The reason for this was that everybody in attendance was aware of the space Disabled people needed to feel comfortable, so the dance floor was never crowded. The front row view was prioritised for Disabled guests, with folding chairs available to use there too, so when given the choice between the raised platform at the back of the room or a front row view of Mel C’s DJ set, there was one clear winner. 

At We Do Us, all attendees shared the space and the spotlight equally. The queens from Drag Syndrome danced and twirled throughout the audience, getting Disabled and non-disabled people to move freely. When you design an event to include everybody, the end result is total and joyous inclusion. 

Outside of a Disability-led night, extra work will need to be done so that we can allow the considerate dance floor to filter out into venues across the country.  

Inclusive access

Collage of photos from We Do Us event on November 29, 2023 in London, England.
Left to right: Paddy Pio Smyth and Arthur Hughes, George Robinson, Fats Timbo. Photo by Dave Benett

Access is often limited to the needs of just wheelchair users, so Tilting the Lens made sure that all the needs of people with physical, learning, and intellectual disabilities, as well as Autistic people and those who are neurodivergent, were catered to at We Do Us. By offering in-app and on-demand visual interpreting, specific lighting designs, a quiet room, and providing noise-reduction headphones made, this was an all inclusive event.  

Just as everything was clearly signposted throughout the venue, everything onstage was signed by professional BSL performers. The BSL performers brought an extra level of movement to the stage, translating the music and capturing the vibe so that Deaf or hard of hearing people could connect to the performances. BSL interpreters were available at the bars and throughout the venue, too. 

On the floor, coloured lines directed people to the different spaces, mapping out 26 Leake Street in a memorable way. This colour system helped people to move around the venue and to manage the crowds as they got acquainted with a new space. These strips were easy to apply and just as easy to remove; a clever way of communicating the layout of a venue.

Similarly, lighting was used to enhance communications within the venue.  Existing lights, or ones hired in for the event, can illuminate signs, bathrooms, service counters, steps, and seating areas, benefitting everybody. This is a very simple thing to integrate into lighting specifications for different events. Additionally, the lighting throughout the venue was bright, but not harsh to ruin a good selfie, and no strobe lighting was used during any of the performances. 

The quiet room at We Do Us was a particular point of pride for Tilting the Lens. It’s very easy to create a space that reduces the hum of being in a crowd, using soft furnishings, low lighting and no music, but finding the room to create it can be the biggest obstacle. Located away from the main thoroughfare, the quiet room for We Do Us was distinct and clearly marked, ensuring that it didn’t become a general hang-out spot for everybody to wander in and out of.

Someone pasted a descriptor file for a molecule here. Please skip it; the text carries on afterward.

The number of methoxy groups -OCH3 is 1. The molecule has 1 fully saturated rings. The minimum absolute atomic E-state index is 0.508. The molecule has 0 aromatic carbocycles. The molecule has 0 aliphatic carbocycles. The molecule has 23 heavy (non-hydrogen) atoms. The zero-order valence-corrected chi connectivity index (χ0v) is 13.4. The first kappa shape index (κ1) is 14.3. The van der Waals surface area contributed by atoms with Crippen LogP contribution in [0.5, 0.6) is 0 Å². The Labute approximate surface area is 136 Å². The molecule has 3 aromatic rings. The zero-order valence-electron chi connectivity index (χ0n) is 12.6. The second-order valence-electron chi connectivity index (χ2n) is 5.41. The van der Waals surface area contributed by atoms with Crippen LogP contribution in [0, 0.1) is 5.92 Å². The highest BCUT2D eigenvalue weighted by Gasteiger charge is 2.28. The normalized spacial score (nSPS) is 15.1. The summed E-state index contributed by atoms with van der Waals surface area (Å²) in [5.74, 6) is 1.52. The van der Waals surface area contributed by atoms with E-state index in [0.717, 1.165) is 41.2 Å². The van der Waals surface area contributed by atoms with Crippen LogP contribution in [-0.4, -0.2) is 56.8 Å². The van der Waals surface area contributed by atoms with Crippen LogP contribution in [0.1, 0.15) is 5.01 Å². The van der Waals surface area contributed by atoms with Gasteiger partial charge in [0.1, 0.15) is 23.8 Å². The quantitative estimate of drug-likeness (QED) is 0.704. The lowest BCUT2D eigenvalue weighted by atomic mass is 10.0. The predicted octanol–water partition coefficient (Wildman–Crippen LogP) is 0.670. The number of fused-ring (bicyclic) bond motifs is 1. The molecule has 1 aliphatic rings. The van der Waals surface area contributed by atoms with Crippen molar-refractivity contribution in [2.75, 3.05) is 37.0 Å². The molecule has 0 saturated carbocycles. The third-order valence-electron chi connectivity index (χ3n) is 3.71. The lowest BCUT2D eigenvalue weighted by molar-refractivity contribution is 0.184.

In busy, social settings, it can be difficult to monitor who should and shouldn’t be using the quiet room, but just like the considerate dance floor mentioned above, there needs to be an increased awareness of their importance. 

In theory, quiet rooms can be used and shared by everybody, but it’s how we use them that matters. Rather than fencing them off or grilling everyone on why they need to use it, these spaces can be overlooked by staff trained in crowd control and disability awareness. 

Service

Lowered counter at the bar at the We Do Us event on November 29, 2023 in London England

The difference between an event staffed by people who have received Disability awareness training and who haven’t is huge. Having great access is half the battle for inclusivity, and if staff aren’t regularly trained in Diversity and Inclusion, their behaviour or language could ruin an evening for Disabled guests. No matter how good a viewing platform or quiet room is, if a member of staff is rude or dismissive, that will be the memory that lasts.  

In the weeks leading up to We Do Us, all staff underwent training to make sure that all Disabled guests were treated with respect. It was important that everyone, from security to bartenders, felt confident serving people with different access needs without doing or saying the wrong thing. 

Our language, our actions, and even how we greet people, like hugs, handshakes, or any touch without warning, can contribute to the overall experience of Disabled people.

In contrast to late night spaces where there’s a “Go! Go! Go!” attitude to serve as many drinks and customers at once, the pace at We Do Us was relaxed. This requires the serving and security staff to consider a new approach to how they work, creating a more chilled and welcoming environment. 

In a lot of venues, accessible facilities can be misused or treated like storage areas, but this training emphasised the importance of keeping all access accessible. For example, the lowered counters were not to be used like a service area for empty glasses, and they had to be kept clear at all times. This communicates to Disabled people that access is for us, and not to be treated as a prop for non-disabled people.  

Conclusion 

Good access is a very achievable thing, and Tilting the Lens highlighted how existing access can be steadily improved upon at We Do Us. By incorporating Disabled people into the planning of this event, and prioritising us as guests, as well as including us on the line up, access flowed into every corner of the venue. 

“In partnership with Diageo and Stonegate, Tilting the Lens are now working on the scaling and implementation of these learnings. We must work towards ensuring that every night out, every event, offers this same level of thoughtfulness and accessibility. It’s crucial that we don’t view tonight as a standalone success, but rather as a stepping stone towards a more equitable society where these practices become part of workflows, budgets and measures of success. We have shown what is possible when we prioritise accessibility from the outset. Now, it’s about embedding these principles into the fabric of all our social spaces, ensuring that the joy and freedom experienced here becomes a standard, not merely an exception or a campaign.” (Sinéad Burke, CEO of Tilting the Lens)

Access isn’t a fully measurable thing; it depends on the space, the event, and even the time of day or night, but every venue has room to improve. Disabled people have social lives, but with poor access, or none at all, in venues, they are socialising in the most comfortable or safe way. 

With the expertise of Tilting the Lens, We Do Us is moving in the right direction – to the dance floor- and they are doing  their best to make sure that no one gets left behind.